In this scene, Sidney confronts the psychopath on the phone, initially thinking he is Randy, the stupid friend obsessed with horror movies. She discusses the slasher’s predictability with him, pointing out the flaws in this type of film by saying they are insulting to the intelligence of even the ordinary viewer. In the next scene, Dewey is presented at his art direction-defined workstation with items that make him a silly guy, without the seriousness expected of a firmer, more manly cop, by standards.
Gale Weathers, a Courteney Cox character, shows that he’s not joking in Woodsboro and decides to try and answer Sidney Prescott’s awkward questions. Below is more metalanguage, now in a brief stint from Linda Blair (of The Exorcist) as one of the media reporters trying to extract testimony for her sensational stories about the crimes shaking the city.
Gale Weathers and Sidney Prescott find themselves in a brief, enlightening dialogue. The journalist believes that the young woman is no longer so sure of the terrible story surrounding the murder of her mother. Taking this weakness from the girl, the smart and unscrupulous reporter realizes the sensational potential that can be extracted from this story and is excited about the possibility of enjoying the events that will reverberate in future films in the franchise.
Two passages referring to the legacy of Wes Craven. The first is the director himself on stage, as a cleaning assistant at school, wearing a costume that reminds us of the monster from A Nightmare on Elm Street, the famous Freddy Krueger. Later, Sidney and Tatum chat with the young woman and in the dialogue, the friend of the last girl says that the events will not turn out as imagined, because they are not in a film by Wes Carpenter, also referring to the director Halloween, creator of Michael Myers, the epitome of the slasher referenced in other parts of the film, when the characters discuss the rules of survival in a slasher.
The maximum environment of cinema at the time. Video libraries, a dream territory for the characters. In the scene, Randy and Stu are talking about the suspects and the first one, one of the most moviegoers of all, points out that police should watch horror movies to better understand why certain things are happening. If everyone saw Death Invite to Dance, solving crimes would be a lot easier, says the young man.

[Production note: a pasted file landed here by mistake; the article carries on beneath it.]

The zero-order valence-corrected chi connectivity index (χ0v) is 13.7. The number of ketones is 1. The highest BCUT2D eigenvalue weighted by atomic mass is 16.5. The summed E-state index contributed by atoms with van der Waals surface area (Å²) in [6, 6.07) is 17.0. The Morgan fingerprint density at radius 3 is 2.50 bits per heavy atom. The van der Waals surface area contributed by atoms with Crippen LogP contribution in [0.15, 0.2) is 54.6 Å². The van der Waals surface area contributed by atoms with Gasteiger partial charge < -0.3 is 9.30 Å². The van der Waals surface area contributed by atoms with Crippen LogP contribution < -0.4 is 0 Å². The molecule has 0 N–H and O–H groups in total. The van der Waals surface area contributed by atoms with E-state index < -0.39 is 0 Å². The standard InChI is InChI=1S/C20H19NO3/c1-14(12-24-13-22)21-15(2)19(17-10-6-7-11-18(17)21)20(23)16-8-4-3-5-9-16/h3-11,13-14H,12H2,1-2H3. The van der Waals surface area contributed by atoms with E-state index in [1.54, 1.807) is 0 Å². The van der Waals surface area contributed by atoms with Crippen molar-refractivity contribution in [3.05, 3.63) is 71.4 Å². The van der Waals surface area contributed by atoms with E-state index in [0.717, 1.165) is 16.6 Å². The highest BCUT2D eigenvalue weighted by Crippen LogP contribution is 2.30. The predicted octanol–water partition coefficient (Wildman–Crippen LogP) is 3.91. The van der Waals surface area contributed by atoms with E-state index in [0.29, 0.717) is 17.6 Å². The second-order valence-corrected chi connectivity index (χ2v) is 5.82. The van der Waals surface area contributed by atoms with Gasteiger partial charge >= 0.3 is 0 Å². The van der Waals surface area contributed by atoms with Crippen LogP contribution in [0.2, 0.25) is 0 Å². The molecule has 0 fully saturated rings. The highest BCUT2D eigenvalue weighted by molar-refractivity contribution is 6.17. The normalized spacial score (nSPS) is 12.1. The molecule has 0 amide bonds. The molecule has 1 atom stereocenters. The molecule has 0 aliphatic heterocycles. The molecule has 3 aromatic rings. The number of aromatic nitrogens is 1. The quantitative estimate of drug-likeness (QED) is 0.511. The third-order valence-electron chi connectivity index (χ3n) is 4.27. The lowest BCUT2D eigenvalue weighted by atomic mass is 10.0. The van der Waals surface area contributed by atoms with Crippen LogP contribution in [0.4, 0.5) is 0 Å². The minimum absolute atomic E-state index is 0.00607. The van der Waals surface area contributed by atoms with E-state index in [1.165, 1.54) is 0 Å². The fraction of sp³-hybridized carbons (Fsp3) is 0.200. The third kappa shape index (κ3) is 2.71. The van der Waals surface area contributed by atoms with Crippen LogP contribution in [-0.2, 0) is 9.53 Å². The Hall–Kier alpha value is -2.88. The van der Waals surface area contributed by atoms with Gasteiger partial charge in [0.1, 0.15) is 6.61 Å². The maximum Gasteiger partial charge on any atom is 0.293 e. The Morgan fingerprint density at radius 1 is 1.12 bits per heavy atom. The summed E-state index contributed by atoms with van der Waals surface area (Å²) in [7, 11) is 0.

While having fun at a party in a remote area, kids learn the basic rules of survival from Randy in a slasher movie. Not having sex or saying “I’ll be back soon.” Here are some of the basic steps. To explain the subject, he uses the final clip from Halloween – The Night of Terror, 1978, to better explain these rules. The metalanguage, in these excerpts, reaches several different levels and demonstrates how conscious Panic is when he flirts with the clichés he criticizes, embracing them without leaving aside the critical sense.
Here, the latest daughter Sidney Prescott breaks protocols and surrenders to her boyfriend. When she loses her virginity, can she be a candidate for the position of survivor? This is what we will know later, in the twists and turns of the story. Randy, in the next passage, can’t imagine the sequence of horrors that is still about to set in. In the scene, Jamie Lee Curtis appears in the background, in one of the most iconic parts of Halloween – The Night of Terror.
Ultimately, we find out that Billy and Stu are the killers. Sidney confronts them, manages to uncover the location of his missing father, and fights for life alongside Randy and Gale, survivors of the massacre. Box office and critical success, Pânico revitalized the genre and became a blockbuster franchise, with resonances in the slasher fever that emerged after its launch. We can understand, in fact, the reasons for success. Clever, shrewd and fun, the film demonstrates how terror is fertile ground for mixing entertainment and social criticism. With characters more developed than usual in this subgenre, the Ghostface saga continued in three more films.
Ready for the next adventure with the Pânico franchise? Will we understand more about the second chapter of the Ghostface saga in the next text, combined?